Today I’m going to talk to you about one of the most beloved subjects of all time: fiber.
Wait! Don’t go! I swear, this is going to be fun!
I know fiber doesn’t have the sex appeal of, say, the ketogenic diet, the pegan (paleo + vegan) lifestyle, or mindful eating. (Although, let’s be honest: Does mindful eating really have sex appeal?) But it does provide a number of impressive health benefits, including promoting weight loss, reducing constipation, and slashing your risk of heart disease, Type 2 diabetes, and certain types of cancer.
And if you want to get trendy, fiber is also great for your gut health, which is great for your immune system, as Kathryn Harmon Courage explains in “What Your Microbiome Really Needs Is Fiber, Not Kombucha.”
Clearly, fiber is much more than a welcome addition to your bathroom routine. Yet few Americans get the recommended 25 to 35 grams of fiber per day. I wanted to see if I could do it—without making any other changes to my diet. Here’s what I discovered.
Fiber requires planning
Virtually every diet involves eating plenty of fruits of vegetables, and a high-fiber diet is no exception. But just eating my normal dose of daily fruits and vegetables wasn’t going to get me to the 25-gram fiber mark. A medium apple, for example, has only four grams of fiber. Same for a banana, a cup of strawberries, and a cup of Brussels sprouts.
Four grams of fiber is still significant, but at that rate, I’d have to eat two of those fruits or vegetables at every meal to hit 25 grams. That’s a worthy goal, but I wasn’t sure I’d be able to reach it—and even if I did, I’d still be one gram short for the day.
Instead, I decided to focus on the fruits and vegetables that pack the most fiber into one serving. I planned to eat at least one to two servings of those fruits and vegetables every day. For example, raspberries have eight grams of fiber per cup, and peas have nine grams per cup. Thus, these foods became important parts of my diet. All kinds of lentils and beans are also high in fiber—10 to 16 grams per cup—so I ate a lot of lentil soup, three bean chili, and Mexican food with refried beans.
Other surprisingly good sources of fiber include chia seeds (11 grams in two tablespoons), avocado (10 grams per cup), coconut (seven grams per cup), and 100 percent whole wheat spaghetti (six grams per serving).
I did best when I got my grams in early
I had the easiest time meeting my 25-gram fiber goal on days that I ate 12 to 15 grams of fiber at breakfast. My favorite meals included chia seed pudding topped with almonds and raspberries or two slices of a high-fiber bread (I like Dave’s Killer organic whole grain bread) topped with a few tablespoons of almond butter and raspberries.
I felt full for longer
That’s the promise of fiber, and I found that it definitely delivers.
I felt bloated—and also leaner
I became bloated and gassy, especially at the beginning. I worked my way up to meals with 12, 14, or 16 grams of fiber in them. I didn’t go for high fiber meals from the get-go.
Also, I found that eating a high fiber meal first thing in the morning meant the bloating feeling would dissipate sooner than if I ate a high fiber meal at dinnertime. The more consistent I was with my diet, the less bloated I eventually felt.
Interestingly, even if I did feel bloated after a meal, I still ended up feeling leaner overall. In other words, the bloating only lasted a short time.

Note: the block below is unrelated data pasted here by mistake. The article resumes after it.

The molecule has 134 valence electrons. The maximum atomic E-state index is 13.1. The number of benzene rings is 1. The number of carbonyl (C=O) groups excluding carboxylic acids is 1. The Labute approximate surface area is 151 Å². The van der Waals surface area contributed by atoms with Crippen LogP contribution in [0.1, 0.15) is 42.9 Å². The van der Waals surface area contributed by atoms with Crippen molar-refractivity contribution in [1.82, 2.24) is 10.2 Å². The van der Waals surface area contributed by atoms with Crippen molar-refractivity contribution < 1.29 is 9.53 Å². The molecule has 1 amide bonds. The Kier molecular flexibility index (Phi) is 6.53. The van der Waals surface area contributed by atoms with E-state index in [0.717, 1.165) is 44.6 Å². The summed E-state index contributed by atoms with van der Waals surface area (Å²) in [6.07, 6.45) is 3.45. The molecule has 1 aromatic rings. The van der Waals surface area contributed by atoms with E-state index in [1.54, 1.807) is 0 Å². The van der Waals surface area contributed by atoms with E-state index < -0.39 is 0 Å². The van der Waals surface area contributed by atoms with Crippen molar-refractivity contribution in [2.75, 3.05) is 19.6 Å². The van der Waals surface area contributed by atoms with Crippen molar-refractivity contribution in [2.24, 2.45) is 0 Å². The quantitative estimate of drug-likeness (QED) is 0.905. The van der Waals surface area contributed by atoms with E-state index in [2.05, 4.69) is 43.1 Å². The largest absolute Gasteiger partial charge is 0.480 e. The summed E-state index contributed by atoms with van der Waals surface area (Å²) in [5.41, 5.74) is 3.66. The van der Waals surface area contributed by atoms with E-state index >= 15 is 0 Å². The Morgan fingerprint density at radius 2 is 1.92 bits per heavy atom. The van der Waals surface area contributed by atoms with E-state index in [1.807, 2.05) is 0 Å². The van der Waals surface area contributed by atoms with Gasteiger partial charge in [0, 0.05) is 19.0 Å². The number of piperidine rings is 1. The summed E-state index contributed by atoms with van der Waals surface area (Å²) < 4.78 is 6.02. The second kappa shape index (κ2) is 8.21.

I ate less sugar
I’ve always had a pretty healthy eating style, but sugar is my weakness. I knew that if I had any chance of sticking with this approach for the long term, it would have to be without any other food restrictions. So I let myself eat whatever I wanted, as long as I got my 25 grams of fiber in every day.
The result? I ate less sugar.
I have a few theories as to why. For one, eating a lot of fiber made me feel full. Even if I ate a brownie or piece of cake, I didn’t tend to go overboard on sweets. Also, fiber is found in nutrient-dense foods. When I consumed more nutrients, I experienced fewer cravings. I didn’t feel tired or in need of an afternoon pick-me-up like I did before my experimental fiber month.
I didn’t get obsessive about it
There are a lot of articles about soluble and insoluble fiber, with an emphasis on consuming insoluble fiber for promoting regularity and consuming soluble fiber for preventing heart disease.
I did a bit of my own research and learned that there are actually nine different types of fiber. During my fiber month, I didn’t get caught up in trying to consume resistant starch or getting my fiber from cruciferous vegetables. While I’m sure each type of fiber has unique benefits, the bottom line is that all fiber is good for you.
Natural sources are best, but processed fiber works too
I tried to get my fiber from whole foods rather than supplements or processed foods or bars because I felt like natural whole foods would be better for me.
Still, there were times when I succumbed to the convenience of processed foods (mostly high fiber cereals and bars). I still reaped some (perhaps even all) of the benefits fiber offers, like eased digestion. However, many processed high fiber foods have questionable ingredients.
For example, while Fiber One Honey Clusters cereal has a healthy 10 grams of fiber per cup, it also has four kinds of sugar, including sugar, brown sugar, honey, and corn syrup. That can’t be good. Fortunately, there are lower-sugar, natural and organic high-fiber cereals, bars, cookies, and pastas available.
It did promote regularity
No big surprise: Fiber makes you poop. In my case, my system still needed a few days to adjust to the higher intake of fiber in order to get into a good rhythm. But after that, the fiber did its job exactly as promised.